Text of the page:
Friday, May 18, 2012

The coop - a detailed look

Wow!  The outpouring of interest in backyard chickening is blowing me away!  Ever since my debut on T.V. a few days ago, I've had scads of people asking me about my coop.  And I know why.  My husband is amazing!  Sometimes {I'll admit.} His detail-orientedness drives me bananas, but the end result is always fabulous.

Originally it was my dream to spend less than $100 on the coop - using primarily reclaimed and free materials.  But, according to my builder husband, that cannot be accomplished easily if you want a sturdy, well-insulated, properly built building.

Fortunately, we happened upon a "neighbor" {We country folk use that term loosely, as in our situation he was about 5 miles away.} who was tearing down his barn and allowed us free reign to take whatever we could safely harvest.  We took beams and boards and other miscellaneous items we thought we could use.  Then we had the good fortune of having another neighbor offer us some corrugated tin roofing for free.  The windows I had acquired for little cost through Craigslist {love} and the incredible door was a freebie from a job site.  {We get lots of "That's nicer than my front door!" comments.}

My stud-muffin of a husband pouring concrete.
So, what did we buy?  Well, we had to pour concrete for the slab.  Not necessary if you want a raised coop, but we did not since we knew the structure would be massively heavy using all these old beams.

The beams and reclaimed wood going up.
We bought some lumber for the interior structure, insulation, electrical, drywall {moisture resistant}, and a thermostat and timer for the heat lamps and lights.  We also opted to put milk board {this plastic type of paneling that can be found at home

improvement stores} on the lower portion of the walls to make scrubbing and cleaning easier.  The lumber for the next boxes was stuff we had in storage, as were the hinges, latches, etc.  We had the chicken wire already, and the interior screen door was another job site freebie.


You can see the construction process started in the early spring/late winter.  Of course, like any project started at our house, it took way way way longer than it should have.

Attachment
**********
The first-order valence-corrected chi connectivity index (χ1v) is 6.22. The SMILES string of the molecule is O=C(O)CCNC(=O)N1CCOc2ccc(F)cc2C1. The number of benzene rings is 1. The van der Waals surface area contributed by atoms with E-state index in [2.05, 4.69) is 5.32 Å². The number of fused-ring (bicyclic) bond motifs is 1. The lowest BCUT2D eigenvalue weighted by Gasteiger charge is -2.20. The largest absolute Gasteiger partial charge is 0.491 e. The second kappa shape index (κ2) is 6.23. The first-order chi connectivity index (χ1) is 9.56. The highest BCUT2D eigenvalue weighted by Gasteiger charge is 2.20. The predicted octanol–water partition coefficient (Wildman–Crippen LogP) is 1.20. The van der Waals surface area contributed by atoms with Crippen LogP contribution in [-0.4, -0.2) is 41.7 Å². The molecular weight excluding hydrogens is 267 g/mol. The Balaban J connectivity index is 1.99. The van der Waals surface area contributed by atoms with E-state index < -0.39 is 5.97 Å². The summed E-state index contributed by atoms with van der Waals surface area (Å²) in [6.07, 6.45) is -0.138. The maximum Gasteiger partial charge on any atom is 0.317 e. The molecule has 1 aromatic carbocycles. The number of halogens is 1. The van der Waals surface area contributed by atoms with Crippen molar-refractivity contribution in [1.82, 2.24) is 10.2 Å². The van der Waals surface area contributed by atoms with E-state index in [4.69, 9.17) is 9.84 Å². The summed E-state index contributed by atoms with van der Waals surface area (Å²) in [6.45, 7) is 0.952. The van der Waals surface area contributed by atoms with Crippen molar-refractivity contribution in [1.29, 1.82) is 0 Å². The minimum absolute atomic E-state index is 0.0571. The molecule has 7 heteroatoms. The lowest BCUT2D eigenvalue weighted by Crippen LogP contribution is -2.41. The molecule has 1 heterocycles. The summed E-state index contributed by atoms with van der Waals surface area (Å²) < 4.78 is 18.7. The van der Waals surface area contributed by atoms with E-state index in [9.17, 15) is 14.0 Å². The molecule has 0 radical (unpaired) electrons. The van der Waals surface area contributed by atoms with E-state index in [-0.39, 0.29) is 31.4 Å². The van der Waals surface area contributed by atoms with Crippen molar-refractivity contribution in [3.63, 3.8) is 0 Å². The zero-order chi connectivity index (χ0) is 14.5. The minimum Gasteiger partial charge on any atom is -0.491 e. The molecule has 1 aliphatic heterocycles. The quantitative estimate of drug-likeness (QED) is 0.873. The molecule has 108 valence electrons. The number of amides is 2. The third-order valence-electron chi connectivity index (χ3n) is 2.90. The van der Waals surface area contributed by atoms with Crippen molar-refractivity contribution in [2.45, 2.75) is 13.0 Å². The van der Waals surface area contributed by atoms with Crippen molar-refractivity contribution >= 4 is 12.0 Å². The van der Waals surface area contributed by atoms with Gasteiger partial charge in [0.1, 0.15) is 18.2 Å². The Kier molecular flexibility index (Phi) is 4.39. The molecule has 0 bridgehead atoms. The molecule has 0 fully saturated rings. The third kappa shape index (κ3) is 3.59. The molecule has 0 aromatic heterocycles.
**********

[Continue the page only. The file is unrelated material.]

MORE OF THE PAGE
The snow melted and the coop continued to take shape.  I kicked things into high gear by ordering chickens prior to the coop's completion.  {we work best under pressure}
 The inside boasts exposed beams, a creamy honey tone picked out as a coop-exclusive, and easily accessible nest boxes.  Each row has a door that opens to access three boxes each.  This allows us to collect eggs, and check on birds without getting our feet full of.... um.   Fertilizer.  The design is all my husband's once again!  We really wanted this coop to be functional as well as adorable, so most everything is poo-free.  Meaning, daily tasks can be done with minimal soiling of shoes.  Refilling the food and water however cannot.  But that is done every few days as needed.

The coop before the siding went on.
 Here's a look at the side of the coop now that it's all sided.  I landscaped the whole thing to give it a woodsy, cottage garden feel.
I allowed my husband free reign on the design, with only minor consults from me.  Being a designer at heart, this was hard to be hands off.  I think it worked out ok.   We were going for a rustic, Little House on the Prairie, been-here-since-the-1800's look.  I think we achieved that.

Now, the extras!  Remember when I said it was a poo-free environment?  Well, even letting them out in the morning is a clean affair!

Our last addition was this "Maternity Ward" as my husband calls it.  We built it to house the ma hen and her chicks while they were still teeny tiny and could get hen-pecked.  It will also be used in the event that we have a sick bird that needs to be quarantined, a broody hen that needs to be broken of her cycle, or a fresh batch of chicks that cannot be incorporated into the flock yet.

The silkies seem to like it in there, even though they belong in the regular coop.

Inside we built a roost and droppings board that are removable for ease of cleaning/scraping.  We hung the waterer and feeder underneath to keep them clean.  

And finally, some of the little extras we added... just because we could.
Our outdoor roost.

Why, a window box of course.

A closeup of the infamous door.

The porch rafters.

Our heat lamp contraption.

And some little extras!
I hope that piqued your interest and you were able to steal some ideas for your own coop if you raise chickens.  Like most projects around here, things are a work in progress long after they are deemed "complete".  This little coop of mine will be adorned with a cupola at some point, but there's no rush.


Debbie said...

The neatest coop I've ever seen. Your husband did a great job. So how long did it take to complete?

Michelle said...

It was a drawn out process over the course of a year Debbie. We have so many projects going on that once it was functional for the chickens we pushed aside getting the "fun stuff" done until now!